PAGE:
That brings us to Jones, the quarterback 49ers fans desperately didn't want to be the pick at No. 3, and who Bill Belichick was all too happy to scoop up to start the post-Brady era at No. 15. Rule of thumb: If Belichick likes a player, it's generally good for the league to make sure he doesn't get his hands on them.
Drafting Jones went against everything Belichick has done as the New England Patriots head coach. He had never drafted a quarterback higher than the second round (he took Garoppolo in the second round in 2014). But he had Brady for all of that time. Just as his free-agent spending spree was a departure from his usual pattern, Belichick's selection of Jones shows the Patriots were willing to see that having Brady, a sixth-round pick, turn out to be a living legend was serendipity and that using a high draft pick on a quarterback was the best way to move out of Brady's shadow that envelopes 1 Patriot Place.
Jones doesn't have the athletic gifts of Lance and his arm talent is average, but he finds himself in the perfect position to succeed. Josh McDaniels knows how to engineer an offense around a quarterback who is more or less tied to the pocket, and Nick Saban clearly gave Belichick all he needed to convince him Jones was his best way to start the next era.
The 49ers and Patriots are bound by many strands. Tug on one and you'll inevitably come across a few more. Brady, Garoppolo, Shanahan, Belichick and now Lance and Jones.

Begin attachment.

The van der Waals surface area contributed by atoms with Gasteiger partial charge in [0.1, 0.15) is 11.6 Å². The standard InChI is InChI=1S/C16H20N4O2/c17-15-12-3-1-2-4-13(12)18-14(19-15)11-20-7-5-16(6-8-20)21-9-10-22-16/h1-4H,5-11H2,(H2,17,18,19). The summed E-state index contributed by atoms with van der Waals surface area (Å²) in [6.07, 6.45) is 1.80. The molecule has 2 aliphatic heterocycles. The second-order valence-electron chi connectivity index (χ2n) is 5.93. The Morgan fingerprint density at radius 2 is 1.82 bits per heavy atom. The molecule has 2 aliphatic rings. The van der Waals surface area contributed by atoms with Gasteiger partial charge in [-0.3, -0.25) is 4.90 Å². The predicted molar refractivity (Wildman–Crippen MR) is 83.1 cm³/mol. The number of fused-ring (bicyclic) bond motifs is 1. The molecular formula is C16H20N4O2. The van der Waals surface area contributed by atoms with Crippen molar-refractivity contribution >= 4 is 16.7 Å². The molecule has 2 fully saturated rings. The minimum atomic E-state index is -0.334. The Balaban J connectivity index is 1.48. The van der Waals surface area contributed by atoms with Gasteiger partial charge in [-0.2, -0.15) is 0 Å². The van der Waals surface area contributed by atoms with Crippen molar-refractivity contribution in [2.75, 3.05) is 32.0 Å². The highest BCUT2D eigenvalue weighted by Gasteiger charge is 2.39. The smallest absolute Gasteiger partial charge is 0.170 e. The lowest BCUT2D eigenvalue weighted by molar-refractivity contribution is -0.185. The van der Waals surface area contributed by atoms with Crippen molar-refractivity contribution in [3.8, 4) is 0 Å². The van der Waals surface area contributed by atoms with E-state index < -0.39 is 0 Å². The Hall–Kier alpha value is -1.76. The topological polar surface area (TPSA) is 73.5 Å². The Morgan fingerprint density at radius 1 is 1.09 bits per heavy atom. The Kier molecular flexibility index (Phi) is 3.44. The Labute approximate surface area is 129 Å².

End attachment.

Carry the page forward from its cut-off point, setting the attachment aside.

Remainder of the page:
Ten minutes. Three feet. One yard. The margins between immortality and afterthought are razor-thin.
Garoppolo and Shanahan were set to reintroduce themselves as the NFL's next dynastic pairing, with the slaying of Patrick Mahomes serving as a league-wide notice.
Instead, a dejected walk to the bowels of Hard Rock Stadium set Shanahan, Garoppolo and the 49ers on divergent paths.
Shanahan's led him to Lance, while Garoppolo's post-49ers trajectory is unclear.
Lance and Shanahan now are bound together. A young, exciting player and an offensive mastermind for the ages with visions of grandeur taking shape.
But the buzz around Lance's arrival will subside and the what-ifs that have followed the 49ers' QB quest will remain and be amplified. The only magic that can make those disappear is for Lance to finish what Garoppolo couldn't.